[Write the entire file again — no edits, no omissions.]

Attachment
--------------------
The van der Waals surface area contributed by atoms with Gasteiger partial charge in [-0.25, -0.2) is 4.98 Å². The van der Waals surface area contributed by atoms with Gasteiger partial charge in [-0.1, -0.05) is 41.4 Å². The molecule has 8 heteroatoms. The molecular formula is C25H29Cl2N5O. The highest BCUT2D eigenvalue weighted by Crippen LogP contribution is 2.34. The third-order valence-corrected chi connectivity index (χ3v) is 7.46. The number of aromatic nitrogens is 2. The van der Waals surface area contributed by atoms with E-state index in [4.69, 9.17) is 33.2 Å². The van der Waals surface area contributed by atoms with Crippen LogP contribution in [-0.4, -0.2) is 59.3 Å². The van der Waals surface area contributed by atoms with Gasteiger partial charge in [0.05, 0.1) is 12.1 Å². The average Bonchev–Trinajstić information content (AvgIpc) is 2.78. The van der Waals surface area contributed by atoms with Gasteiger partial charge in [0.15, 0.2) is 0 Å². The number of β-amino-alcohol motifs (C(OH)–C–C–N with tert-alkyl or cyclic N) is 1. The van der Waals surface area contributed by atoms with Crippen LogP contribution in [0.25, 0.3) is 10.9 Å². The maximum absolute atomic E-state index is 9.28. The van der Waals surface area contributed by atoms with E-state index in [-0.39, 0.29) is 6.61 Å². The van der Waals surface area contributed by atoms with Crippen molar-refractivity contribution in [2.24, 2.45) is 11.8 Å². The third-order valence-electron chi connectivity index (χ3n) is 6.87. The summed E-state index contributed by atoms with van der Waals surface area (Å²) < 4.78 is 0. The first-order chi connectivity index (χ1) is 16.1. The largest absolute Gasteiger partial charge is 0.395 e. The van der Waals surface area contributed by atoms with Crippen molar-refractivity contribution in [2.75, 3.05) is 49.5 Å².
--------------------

The van der Waals surface area contributed by atoms with Gasteiger partial charge in [-0.25, -0.2) is 4.98 Å². The van der Waals surface area contributed by atoms with Gasteiger partial charge in [-0.1, -0.05) is 41.4 Å². The molecule has 8 heteroatoms. The molecular formula is C25H29Cl2N5O. The highest BCUT2D eigenvalue weighted by Crippen LogP contribution is 2.34. The third-order valence-corrected chi connectivity index (χ3v) is 7.46. The number of aromatic nitrogens is 2. The van der Waals surface area contributed by atoms with E-state index in [4.69, 9.17) is 33.2 Å². The van der Waals surface area contributed by atoms with Crippen LogP contribution in [-0.4, -0.2) is 59.3 Å². The van der Waals surface area contributed by atoms with Gasteiger partial charge in [0.05, 0.1) is 12.1 Å². The average Bonchev–Trinajstić information content (AvgIpc) is 2.78. The van der Waals surface area contributed by atoms with Gasteiger partial charge in [0.15, 0.2) is 0 Å². The number of β-amino-alcohol motifs (C(OH)–C–C–N with tert-alkyl or cyclic N) is 1. The van der Waals surface area contributed by atoms with Crippen LogP contribution in [0.25, 0.3) is 10.9 Å². The maximum absolute atomic E-state index is 9.28. The van der Waals surface area contributed by atoms with E-state index in [-0.39, 0.29) is 6.61 Å². The van der Waals surface area contributed by atoms with Crippen molar-refractivity contribution in [2.24, 2.45) is 11.8 Å². The third-order valence-electron chi connectivity index (χ3n) is 6.87. The summed E-state index contributed by atoms with van der Waals surface area (Å²) < 4.78 is 0. The first-order chi connectivity index (χ1) is 16.1. The largest absolute Gasteiger partial charge is 0.395 e. The van der Waals surface area contributed by atoms with Crippen molar-refractivity contribution in [2.75, 3.05) is 49.5 Å².